Comparative analysis of influence of promoters and inhibitors on in vitro available iron using two methods.Int J Food Sci Nutr 2006 Nov-Dec; 57(7-8):559-69IJ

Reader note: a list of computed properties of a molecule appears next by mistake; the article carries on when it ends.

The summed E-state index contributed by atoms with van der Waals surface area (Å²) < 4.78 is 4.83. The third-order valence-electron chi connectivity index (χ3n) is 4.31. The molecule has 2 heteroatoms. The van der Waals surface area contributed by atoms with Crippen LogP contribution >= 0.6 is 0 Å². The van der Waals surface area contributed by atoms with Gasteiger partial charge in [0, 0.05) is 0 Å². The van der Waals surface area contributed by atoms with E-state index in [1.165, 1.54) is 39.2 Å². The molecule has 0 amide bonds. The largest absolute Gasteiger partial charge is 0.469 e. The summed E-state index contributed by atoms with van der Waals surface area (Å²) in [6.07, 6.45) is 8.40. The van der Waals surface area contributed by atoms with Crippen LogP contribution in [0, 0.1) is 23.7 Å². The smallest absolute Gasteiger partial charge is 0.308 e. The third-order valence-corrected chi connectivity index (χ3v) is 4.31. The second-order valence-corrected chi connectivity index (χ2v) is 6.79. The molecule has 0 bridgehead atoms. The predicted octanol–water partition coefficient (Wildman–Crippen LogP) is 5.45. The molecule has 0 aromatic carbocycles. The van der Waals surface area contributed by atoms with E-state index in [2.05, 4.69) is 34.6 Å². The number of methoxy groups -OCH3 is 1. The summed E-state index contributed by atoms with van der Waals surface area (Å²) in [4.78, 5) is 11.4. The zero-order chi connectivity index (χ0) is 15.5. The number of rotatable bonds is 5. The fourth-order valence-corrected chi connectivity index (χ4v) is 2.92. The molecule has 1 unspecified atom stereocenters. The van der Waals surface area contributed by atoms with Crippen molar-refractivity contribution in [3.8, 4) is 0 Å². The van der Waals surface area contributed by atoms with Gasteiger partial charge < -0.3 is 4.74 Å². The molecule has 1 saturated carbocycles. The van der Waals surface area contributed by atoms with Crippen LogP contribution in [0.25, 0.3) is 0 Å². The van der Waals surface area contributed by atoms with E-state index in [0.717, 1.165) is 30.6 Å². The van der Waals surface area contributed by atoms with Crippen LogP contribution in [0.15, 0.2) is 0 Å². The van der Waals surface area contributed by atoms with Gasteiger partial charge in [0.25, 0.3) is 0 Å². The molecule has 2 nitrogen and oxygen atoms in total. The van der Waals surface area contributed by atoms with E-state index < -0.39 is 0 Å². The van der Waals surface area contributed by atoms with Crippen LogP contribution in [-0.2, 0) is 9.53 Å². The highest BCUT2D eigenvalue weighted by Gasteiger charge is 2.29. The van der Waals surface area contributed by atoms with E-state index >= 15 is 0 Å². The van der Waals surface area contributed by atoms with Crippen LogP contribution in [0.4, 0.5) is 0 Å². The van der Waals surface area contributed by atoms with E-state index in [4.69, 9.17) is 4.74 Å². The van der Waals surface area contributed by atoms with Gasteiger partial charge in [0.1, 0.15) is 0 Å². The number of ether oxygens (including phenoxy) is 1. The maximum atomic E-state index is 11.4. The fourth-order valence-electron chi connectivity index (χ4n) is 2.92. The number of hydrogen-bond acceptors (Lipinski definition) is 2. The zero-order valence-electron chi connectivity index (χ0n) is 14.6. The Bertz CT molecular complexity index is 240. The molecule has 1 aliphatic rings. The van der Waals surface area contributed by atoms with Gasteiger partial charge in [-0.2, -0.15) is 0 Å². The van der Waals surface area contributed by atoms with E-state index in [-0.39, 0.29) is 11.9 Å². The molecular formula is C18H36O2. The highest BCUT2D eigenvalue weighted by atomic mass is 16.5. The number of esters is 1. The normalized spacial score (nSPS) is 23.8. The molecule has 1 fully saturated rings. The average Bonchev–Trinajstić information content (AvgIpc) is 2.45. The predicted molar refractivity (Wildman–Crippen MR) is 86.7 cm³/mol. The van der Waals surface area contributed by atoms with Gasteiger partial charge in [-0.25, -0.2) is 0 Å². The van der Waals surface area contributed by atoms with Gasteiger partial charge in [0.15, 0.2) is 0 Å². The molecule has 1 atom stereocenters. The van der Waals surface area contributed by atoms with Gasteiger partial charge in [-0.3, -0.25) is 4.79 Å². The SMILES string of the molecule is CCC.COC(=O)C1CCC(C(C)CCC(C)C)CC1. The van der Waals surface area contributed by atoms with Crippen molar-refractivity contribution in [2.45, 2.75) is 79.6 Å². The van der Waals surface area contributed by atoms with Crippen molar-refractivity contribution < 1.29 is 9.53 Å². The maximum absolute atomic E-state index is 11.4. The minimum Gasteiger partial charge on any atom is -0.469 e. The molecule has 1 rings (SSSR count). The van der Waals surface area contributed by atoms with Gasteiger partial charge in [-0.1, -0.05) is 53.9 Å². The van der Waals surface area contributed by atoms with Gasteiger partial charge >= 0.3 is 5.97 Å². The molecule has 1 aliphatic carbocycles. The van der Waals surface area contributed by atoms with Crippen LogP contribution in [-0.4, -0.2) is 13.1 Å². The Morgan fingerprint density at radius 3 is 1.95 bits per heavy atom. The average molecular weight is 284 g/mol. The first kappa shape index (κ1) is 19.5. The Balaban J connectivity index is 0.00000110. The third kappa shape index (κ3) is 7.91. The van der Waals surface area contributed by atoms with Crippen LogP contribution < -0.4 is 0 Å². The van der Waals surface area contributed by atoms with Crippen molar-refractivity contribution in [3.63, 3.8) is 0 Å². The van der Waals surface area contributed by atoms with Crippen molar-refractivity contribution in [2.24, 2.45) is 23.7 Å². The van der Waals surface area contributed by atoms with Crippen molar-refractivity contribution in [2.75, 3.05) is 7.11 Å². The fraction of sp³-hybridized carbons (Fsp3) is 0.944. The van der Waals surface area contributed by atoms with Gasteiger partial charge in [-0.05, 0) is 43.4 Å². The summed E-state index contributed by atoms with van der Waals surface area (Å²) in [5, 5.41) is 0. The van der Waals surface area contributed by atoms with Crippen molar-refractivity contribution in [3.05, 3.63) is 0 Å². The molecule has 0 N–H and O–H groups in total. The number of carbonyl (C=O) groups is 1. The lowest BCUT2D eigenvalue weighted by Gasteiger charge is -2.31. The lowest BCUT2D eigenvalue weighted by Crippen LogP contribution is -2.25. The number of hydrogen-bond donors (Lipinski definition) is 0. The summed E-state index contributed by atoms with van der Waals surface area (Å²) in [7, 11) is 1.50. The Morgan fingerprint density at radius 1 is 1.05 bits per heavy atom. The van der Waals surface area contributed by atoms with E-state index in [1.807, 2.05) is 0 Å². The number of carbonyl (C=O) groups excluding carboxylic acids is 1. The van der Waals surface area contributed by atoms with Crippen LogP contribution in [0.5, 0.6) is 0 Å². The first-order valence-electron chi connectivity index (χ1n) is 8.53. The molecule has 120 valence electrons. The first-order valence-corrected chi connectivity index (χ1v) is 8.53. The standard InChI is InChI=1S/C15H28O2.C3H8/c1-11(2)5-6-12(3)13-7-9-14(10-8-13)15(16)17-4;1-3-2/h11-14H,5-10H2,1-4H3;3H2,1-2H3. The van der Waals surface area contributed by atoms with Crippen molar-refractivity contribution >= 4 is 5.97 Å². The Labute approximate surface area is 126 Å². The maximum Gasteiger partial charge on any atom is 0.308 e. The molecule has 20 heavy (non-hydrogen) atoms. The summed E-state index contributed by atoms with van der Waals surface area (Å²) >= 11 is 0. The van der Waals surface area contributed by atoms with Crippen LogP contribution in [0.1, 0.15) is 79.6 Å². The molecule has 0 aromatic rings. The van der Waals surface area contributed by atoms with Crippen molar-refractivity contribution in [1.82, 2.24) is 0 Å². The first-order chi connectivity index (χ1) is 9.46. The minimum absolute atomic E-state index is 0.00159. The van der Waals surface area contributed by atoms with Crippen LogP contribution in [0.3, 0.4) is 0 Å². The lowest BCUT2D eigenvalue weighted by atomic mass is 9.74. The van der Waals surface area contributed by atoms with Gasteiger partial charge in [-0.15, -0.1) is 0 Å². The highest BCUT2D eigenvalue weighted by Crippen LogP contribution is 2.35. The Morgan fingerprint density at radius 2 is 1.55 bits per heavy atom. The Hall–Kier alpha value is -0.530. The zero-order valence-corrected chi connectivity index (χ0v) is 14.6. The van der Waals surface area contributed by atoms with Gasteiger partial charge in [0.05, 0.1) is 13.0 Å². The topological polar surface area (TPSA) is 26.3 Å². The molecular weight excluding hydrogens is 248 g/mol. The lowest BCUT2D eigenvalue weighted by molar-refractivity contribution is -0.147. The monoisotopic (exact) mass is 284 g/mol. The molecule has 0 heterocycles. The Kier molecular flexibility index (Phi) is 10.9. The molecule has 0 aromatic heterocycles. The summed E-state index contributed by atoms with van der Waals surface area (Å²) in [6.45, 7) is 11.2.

The investigation was undertaken with the objective of comparing two in vitro techniques, measuring dialyzable iron (method A) and measuring ionizable iron (method B), for iron bioavailability in a model system. The effect of the time of introduction of the additives on the available iron was also determined. FeSO4 solution was used as the reference source of iron, to which a series of enhancers (ascorbic acid, citric acid, maleic acid and tartaric acid) and inhibitors (tannic acid, calcium oxalate, oxalic acid, calcium carbonate and sodium phytate) were added individually at various concentrations, and available iron was estimated. From FeSO4 solution, 0.1% (method A) and 3.9% (method B) of iron was available. The addition of ascorbic acid, citric acid and tartaric acid increased this by 33-50%, 28-57% and 23-90%, respectively, for method A and by 15-89%, 24-78% and 24-93% for method B. Tannic acid, sodium phytate and calcium oxalate exhibited an inhibitory effect irrespective of the concentrations, while oxalic acid and calcium carbonate exhibited a dose-dependent inhibitory pattern. The iron availability analyzed by both methods showed a positive correlation with seven out of nine additives. An inverse relation was seen between the inhibitory effect of calcium carbonate and calcium oxalate and their time of introduction into the system. The overall observations showed that although absolute values varied widely, a positive correlation existed between the methods.